November 5, 2012

My Video Game Confession

Hugo Scornik, M.D., F.A.A.P.

            Let me start this post with an introduction. I am an overworked general pediatrician practicing in Conyers, Georgia and by no means do I consider myself a child media expert.
            And now the confession:  a few years ago, after hearing months of pleading and begging from my boys, ages ten and eight at the time, I let them purchase Call of Duty, the wildly popular, yet violent, video game. The game is rated Mature, for ages 17 and up, with “blood and gore, intense violence, and strong language” according to the label.
            When my kids brought the game home, I was surprised to learn that they already knew how to play since they had been surreptitiously playing at their friends’ house. Their eyes lit up as they blasted their way through the various levels.  In one particularly vicious scene, the player is asked to sneak up behind an enemy soldier and choke him with a chain. My young kids howled with delight. I observed them and wondered to myself, “What have I done?”
            But after a couple of months, a curious thing happened. My kids gradually lost interest in Call of Duty. They moved on, now more obsessed with playing basketball outside. While I realize that buying the game may not have been my best parenting moment, it seems that no permanent damage was done. My kids were no more violent. Their grades never slipped. They still enjoyed plenty of outside time and activities with their friends. In fact, I felt a bond develop between my kids and me as they implicitly thanked me for trusting them with the game.
            How can this be? Why do some children (and adults) become obsessed with video games while others easily maintain a healthy balance? Why are some not able to properly separate fantasy and reality while others seem not to be affected at all? I was curious enough to conduct a literature search but could find no clear answers. On the one hand, habitual video game play has been shown to increase short term aggression in children (Anderson et al, Pediatrics, 2008) and can become so excessive in some as to be described as “pathological” (Gentile et al, Pediatrics 2011). On the other hand, I could find no definite cause and effect between criminality and video game playing. It’s also interesting to note that according to FBI crime statistics, violent crime among youths has hit historic lows at the same time that video game popularity has soared.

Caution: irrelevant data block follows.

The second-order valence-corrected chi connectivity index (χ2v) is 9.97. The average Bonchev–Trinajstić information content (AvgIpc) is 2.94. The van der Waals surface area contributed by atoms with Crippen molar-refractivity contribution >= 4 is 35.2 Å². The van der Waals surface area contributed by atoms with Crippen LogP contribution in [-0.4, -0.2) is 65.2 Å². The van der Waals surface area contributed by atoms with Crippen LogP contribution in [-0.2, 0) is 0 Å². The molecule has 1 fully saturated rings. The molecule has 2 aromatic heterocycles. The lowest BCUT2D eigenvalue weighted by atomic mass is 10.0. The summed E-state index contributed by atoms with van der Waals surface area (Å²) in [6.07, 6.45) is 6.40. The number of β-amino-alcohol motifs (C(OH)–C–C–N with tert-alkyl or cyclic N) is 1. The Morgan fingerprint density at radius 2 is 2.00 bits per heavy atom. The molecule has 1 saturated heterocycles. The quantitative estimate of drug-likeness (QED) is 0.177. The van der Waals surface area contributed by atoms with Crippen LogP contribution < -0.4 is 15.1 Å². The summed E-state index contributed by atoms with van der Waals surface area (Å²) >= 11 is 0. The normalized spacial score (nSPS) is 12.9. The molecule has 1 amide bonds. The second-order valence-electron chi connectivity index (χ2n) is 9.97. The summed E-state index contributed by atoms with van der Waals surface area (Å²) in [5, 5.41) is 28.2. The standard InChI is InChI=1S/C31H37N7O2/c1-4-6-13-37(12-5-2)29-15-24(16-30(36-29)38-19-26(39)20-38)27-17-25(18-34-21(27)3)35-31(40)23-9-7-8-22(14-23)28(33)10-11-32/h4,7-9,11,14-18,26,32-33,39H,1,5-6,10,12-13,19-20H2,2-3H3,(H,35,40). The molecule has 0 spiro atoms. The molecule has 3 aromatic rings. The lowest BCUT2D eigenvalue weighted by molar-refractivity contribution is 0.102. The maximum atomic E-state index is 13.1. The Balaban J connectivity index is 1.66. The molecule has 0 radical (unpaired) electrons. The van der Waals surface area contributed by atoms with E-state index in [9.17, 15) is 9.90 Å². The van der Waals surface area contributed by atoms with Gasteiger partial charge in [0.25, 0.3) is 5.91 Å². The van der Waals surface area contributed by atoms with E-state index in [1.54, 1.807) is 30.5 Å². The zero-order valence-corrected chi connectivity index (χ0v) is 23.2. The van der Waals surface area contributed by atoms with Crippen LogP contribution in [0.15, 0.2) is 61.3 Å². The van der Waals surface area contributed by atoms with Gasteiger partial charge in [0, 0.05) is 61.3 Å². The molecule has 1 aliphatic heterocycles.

As pediatricians grapple with the impact of video games on children, it’s easy to state that no child should ever be exposed to these games. But this may be too simplistic; remember that long before there were X-Boxes, the corruption of our youth had been blamed on everything from comic books to rock and roll music. Furthermore, other exposures may have a much larger impact. Exposure to a dysfunctional family, to a violent neighborhood, or a mental health disorder is far more likely to create a violent individual.
            So in my clinic, I do ask about video game play but I also attempt to put this habit in the larger context of the world in which the child is living. I often fall back on common sense and experience when crafting my advice knowing that being overly dogmatic usually doesn’t work. As a parent, I try to strike this same balance, even if it means occasionally trusting my children’s instincts over my own.